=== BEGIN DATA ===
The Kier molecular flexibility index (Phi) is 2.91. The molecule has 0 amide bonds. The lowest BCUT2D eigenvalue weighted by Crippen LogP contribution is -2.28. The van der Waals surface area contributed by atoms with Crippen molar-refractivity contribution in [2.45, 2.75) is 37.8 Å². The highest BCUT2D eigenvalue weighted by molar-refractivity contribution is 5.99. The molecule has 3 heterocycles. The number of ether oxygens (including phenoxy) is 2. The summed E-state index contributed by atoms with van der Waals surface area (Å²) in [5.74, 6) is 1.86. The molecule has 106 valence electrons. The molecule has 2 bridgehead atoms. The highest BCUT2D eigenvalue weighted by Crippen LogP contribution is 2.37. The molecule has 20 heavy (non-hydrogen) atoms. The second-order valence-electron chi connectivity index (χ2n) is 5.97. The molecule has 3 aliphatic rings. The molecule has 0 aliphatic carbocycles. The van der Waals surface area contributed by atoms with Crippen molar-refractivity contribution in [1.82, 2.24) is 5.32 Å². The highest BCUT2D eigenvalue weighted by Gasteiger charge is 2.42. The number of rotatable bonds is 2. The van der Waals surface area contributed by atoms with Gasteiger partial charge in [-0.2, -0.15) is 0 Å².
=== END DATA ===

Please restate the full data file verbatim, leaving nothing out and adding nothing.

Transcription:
The Kier molecular flexibility index (Phi) is 2.91. The molecule has 0 amide bonds. The lowest BCUT2D eigenvalue weighted by Crippen LogP contribution is -2.28. The van der Waals surface area contributed by atoms with Crippen molar-refractivity contribution in [2.45, 2.75) is 37.8 Å². The highest BCUT2D eigenvalue weighted by molar-refractivity contribution is 5.99. The molecule has 3 heterocycles. The number of ether oxygens (including phenoxy) is 2. The summed E-state index contributed by atoms with van der Waals surface area (Å²) in [5.74, 6) is 1.86. The molecule has 106 valence electrons. The molecule has 2 bridgehead atoms. The highest BCUT2D eigenvalue weighted by Crippen LogP contribution is 2.37. The molecule has 20 heavy (non-hydrogen) atoms. The second-order valence-electron chi connectivity index (χ2n) is 5.97. The molecule has 3 aliphatic rings. The molecule has 0 aliphatic carbocycles. The van der Waals surface area contributed by atoms with Crippen molar-refractivity contribution in [1.82, 2.24) is 5.32 Å². The highest BCUT2D eigenvalue weighted by Gasteiger charge is 2.42. The number of rotatable bonds is 2. The van der Waals surface area contributed by atoms with Gasteiger partial charge in [-0.2, -0.15) is 0 Å².